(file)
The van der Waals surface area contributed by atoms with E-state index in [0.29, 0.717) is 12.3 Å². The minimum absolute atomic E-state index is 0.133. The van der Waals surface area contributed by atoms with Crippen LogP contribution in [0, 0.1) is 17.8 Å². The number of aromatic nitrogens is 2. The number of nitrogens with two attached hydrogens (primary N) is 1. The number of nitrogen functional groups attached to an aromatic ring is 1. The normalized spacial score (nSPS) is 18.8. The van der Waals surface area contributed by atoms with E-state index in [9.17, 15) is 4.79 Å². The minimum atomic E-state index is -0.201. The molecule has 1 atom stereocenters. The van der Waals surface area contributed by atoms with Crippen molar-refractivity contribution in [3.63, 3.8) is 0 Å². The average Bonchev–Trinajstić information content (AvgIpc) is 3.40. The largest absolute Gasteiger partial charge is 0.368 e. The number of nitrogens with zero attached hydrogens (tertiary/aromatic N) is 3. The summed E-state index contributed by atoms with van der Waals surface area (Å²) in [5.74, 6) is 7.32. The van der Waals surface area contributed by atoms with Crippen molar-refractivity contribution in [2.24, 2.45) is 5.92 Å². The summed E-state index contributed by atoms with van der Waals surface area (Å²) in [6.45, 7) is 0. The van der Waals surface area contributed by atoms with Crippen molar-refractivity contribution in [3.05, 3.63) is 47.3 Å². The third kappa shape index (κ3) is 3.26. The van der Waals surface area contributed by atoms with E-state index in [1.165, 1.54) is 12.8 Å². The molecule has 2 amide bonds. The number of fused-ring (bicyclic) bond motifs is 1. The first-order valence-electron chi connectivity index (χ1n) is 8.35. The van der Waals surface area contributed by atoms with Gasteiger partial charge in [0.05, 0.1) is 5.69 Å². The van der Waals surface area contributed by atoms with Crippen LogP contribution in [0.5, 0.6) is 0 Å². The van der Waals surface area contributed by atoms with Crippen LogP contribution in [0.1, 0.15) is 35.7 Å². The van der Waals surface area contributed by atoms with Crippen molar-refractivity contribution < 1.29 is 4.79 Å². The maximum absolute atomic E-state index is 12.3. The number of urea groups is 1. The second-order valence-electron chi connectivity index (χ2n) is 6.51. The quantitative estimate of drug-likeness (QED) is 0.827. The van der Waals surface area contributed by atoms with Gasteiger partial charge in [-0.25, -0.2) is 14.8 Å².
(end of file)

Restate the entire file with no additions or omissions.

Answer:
The van der Waals surface area contributed by atoms with E-state index in [0.29, 0.717) is 12.3 Å². The minimum absolute atomic E-state index is 0.133. The van der Waals surface area contributed by atoms with Crippen LogP contribution in [0, 0.1) is 17.8 Å². The number of aromatic nitrogens is 2. The number of nitrogens with two attached hydrogens (primary N) is 1. The number of nitrogen functional groups attached to an aromatic ring is 1. The normalized spacial score (nSPS) is 18.8. The van der Waals surface area contributed by atoms with E-state index in [9.17, 15) is 4.79 Å². The minimum atomic E-state index is -0.201. The molecule has 1 atom stereocenters. The van der Waals surface area contributed by atoms with Crippen molar-refractivity contribution in [3.63, 3.8) is 0 Å². The average Bonchev–Trinajstić information content (AvgIpc) is 3.40. The largest absolute Gasteiger partial charge is 0.368 e. The number of nitrogens with zero attached hydrogens (tertiary/aromatic N) is 3. The summed E-state index contributed by atoms with van der Waals surface area (Å²) in [5.74, 6) is 7.32. The van der Waals surface area contributed by atoms with Crippen molar-refractivity contribution in [2.24, 2.45) is 5.92 Å². The summed E-state index contributed by atoms with van der Waals surface area (Å²) in [6.45, 7) is 0. The van der Waals surface area contributed by atoms with Crippen molar-refractivity contribution in [3.05, 3.63) is 47.3 Å². The third kappa shape index (κ3) is 3.26. The van der Waals surface area contributed by atoms with E-state index in [1.165, 1.54) is 12.8 Å². The molecule has 2 amide bonds. The number of fused-ring (bicyclic) bond motifs is 1. The first-order valence-electron chi connectivity index (χ1n) is 8.35. The van der Waals surface area contributed by atoms with Gasteiger partial charge in [0.05, 0.1) is 5.69 Å². The van der Waals surface area contributed by atoms with Crippen LogP contribution in [0.5, 0.6) is 0 Å². The van der Waals surface area contributed by atoms with Crippen LogP contribution in [0.1, 0.15) is 35.7 Å². The van der Waals surface area contributed by atoms with Crippen molar-refractivity contribution < 1.29 is 4.79 Å². The maximum absolute atomic E-state index is 12.3. The number of urea groups is 1. The second-order valence-electron chi connectivity index (χ2n) is 6.51. The quantitative estimate of drug-likeness (QED) is 0.827. The van der Waals surface area contributed by atoms with Gasteiger partial charge in [-0.25, -0.2) is 14.8 Å².